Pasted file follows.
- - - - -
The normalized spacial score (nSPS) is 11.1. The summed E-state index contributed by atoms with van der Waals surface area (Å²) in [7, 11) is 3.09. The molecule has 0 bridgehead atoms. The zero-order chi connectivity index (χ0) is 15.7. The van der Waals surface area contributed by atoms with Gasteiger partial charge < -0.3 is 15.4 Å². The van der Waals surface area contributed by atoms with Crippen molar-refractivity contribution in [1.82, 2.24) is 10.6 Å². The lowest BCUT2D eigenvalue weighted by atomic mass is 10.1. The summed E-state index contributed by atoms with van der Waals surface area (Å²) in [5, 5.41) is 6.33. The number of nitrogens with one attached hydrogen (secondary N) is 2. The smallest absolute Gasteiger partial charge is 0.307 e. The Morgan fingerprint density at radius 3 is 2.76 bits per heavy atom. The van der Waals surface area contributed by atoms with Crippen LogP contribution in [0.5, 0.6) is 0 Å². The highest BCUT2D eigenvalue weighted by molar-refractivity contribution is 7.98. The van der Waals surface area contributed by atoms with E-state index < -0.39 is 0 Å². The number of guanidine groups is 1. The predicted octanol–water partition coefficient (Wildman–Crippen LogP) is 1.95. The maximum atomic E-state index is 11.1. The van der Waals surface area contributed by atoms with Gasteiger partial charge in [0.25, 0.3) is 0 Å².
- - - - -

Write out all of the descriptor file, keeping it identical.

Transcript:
The normalized spacial score (nSPS) is 11.1. The summed E-state index contributed by atoms with van der Waals surface area (Å²) in [7, 11) is 3.09. The molecule has 0 bridgehead atoms. The zero-order chi connectivity index (χ0) is 15.7. The van der Waals surface area contributed by atoms with Gasteiger partial charge < -0.3 is 15.4 Å². The van der Waals surface area contributed by atoms with Crippen molar-refractivity contribution in [1.82, 2.24) is 10.6 Å². The lowest BCUT2D eigenvalue weighted by atomic mass is 10.1. The summed E-state index contributed by atoms with van der Waals surface area (Å²) in [5, 5.41) is 6.33. The number of nitrogens with one attached hydrogen (secondary N) is 2. The smallest absolute Gasteiger partial charge is 0.307 e. The Morgan fingerprint density at radius 3 is 2.76 bits per heavy atom. The van der Waals surface area contributed by atoms with Crippen LogP contribution in [0.5, 0.6) is 0 Å². The highest BCUT2D eigenvalue weighted by molar-refractivity contribution is 7.98. The van der Waals surface area contributed by atoms with E-state index < -0.39 is 0 Å². The number of guanidine groups is 1. The predicted octanol–water partition coefficient (Wildman–Crippen LogP) is 1.95. The maximum atomic E-state index is 11.1. The van der Waals surface area contributed by atoms with Gasteiger partial charge in [0.25, 0.3) is 0 Å².